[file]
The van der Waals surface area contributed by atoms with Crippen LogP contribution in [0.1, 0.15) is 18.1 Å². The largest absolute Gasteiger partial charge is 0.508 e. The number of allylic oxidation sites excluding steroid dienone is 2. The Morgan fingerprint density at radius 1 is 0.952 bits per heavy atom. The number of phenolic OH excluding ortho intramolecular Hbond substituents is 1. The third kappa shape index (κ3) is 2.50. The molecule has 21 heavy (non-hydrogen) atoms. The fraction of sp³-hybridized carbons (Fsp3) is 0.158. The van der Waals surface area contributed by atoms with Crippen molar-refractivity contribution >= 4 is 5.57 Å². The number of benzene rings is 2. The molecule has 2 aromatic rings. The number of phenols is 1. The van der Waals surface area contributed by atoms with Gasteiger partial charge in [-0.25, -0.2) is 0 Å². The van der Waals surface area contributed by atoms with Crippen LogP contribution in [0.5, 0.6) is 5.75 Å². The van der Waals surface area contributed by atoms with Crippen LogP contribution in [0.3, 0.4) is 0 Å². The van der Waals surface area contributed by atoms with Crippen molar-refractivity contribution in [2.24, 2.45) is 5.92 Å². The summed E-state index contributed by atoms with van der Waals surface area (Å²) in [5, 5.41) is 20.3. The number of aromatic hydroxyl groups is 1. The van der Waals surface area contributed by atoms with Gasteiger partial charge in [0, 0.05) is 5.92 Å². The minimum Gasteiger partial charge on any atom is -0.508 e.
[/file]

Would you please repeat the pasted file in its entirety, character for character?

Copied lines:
The van der Waals surface area contributed by atoms with Crippen LogP contribution in [0.1, 0.15) is 18.1 Å². The largest absolute Gasteiger partial charge is 0.508 e. The number of allylic oxidation sites excluding steroid dienone is 2. The Morgan fingerprint density at radius 1 is 0.952 bits per heavy atom. The number of phenolic OH excluding ortho intramolecular Hbond substituents is 1. The third kappa shape index (κ3) is 2.50. The molecule has 21 heavy (non-hydrogen) atoms. The fraction of sp³-hybridized carbons (Fsp3) is 0.158. The van der Waals surface area contributed by atoms with Crippen molar-refractivity contribution >= 4 is 5.57 Å². The number of benzene rings is 2. The molecule has 2 aromatic rings. The number of phenols is 1. The van der Waals surface area contributed by atoms with Gasteiger partial charge in [-0.25, -0.2) is 0 Å². The van der Waals surface area contributed by atoms with Crippen LogP contribution in [0.5, 0.6) is 5.75 Å². The van der Waals surface area contributed by atoms with Crippen LogP contribution in [0.3, 0.4) is 0 Å². The van der Waals surface area contributed by atoms with Crippen molar-refractivity contribution in [2.24, 2.45) is 5.92 Å². The summed E-state index contributed by atoms with van der Waals surface area (Å²) in [5, 5.41) is 20.3. The number of aromatic hydroxyl groups is 1. The van der Waals surface area contributed by atoms with Gasteiger partial charge in [0, 0.05) is 5.92 Å². The minimum Gasteiger partial charge on any atom is -0.508 e.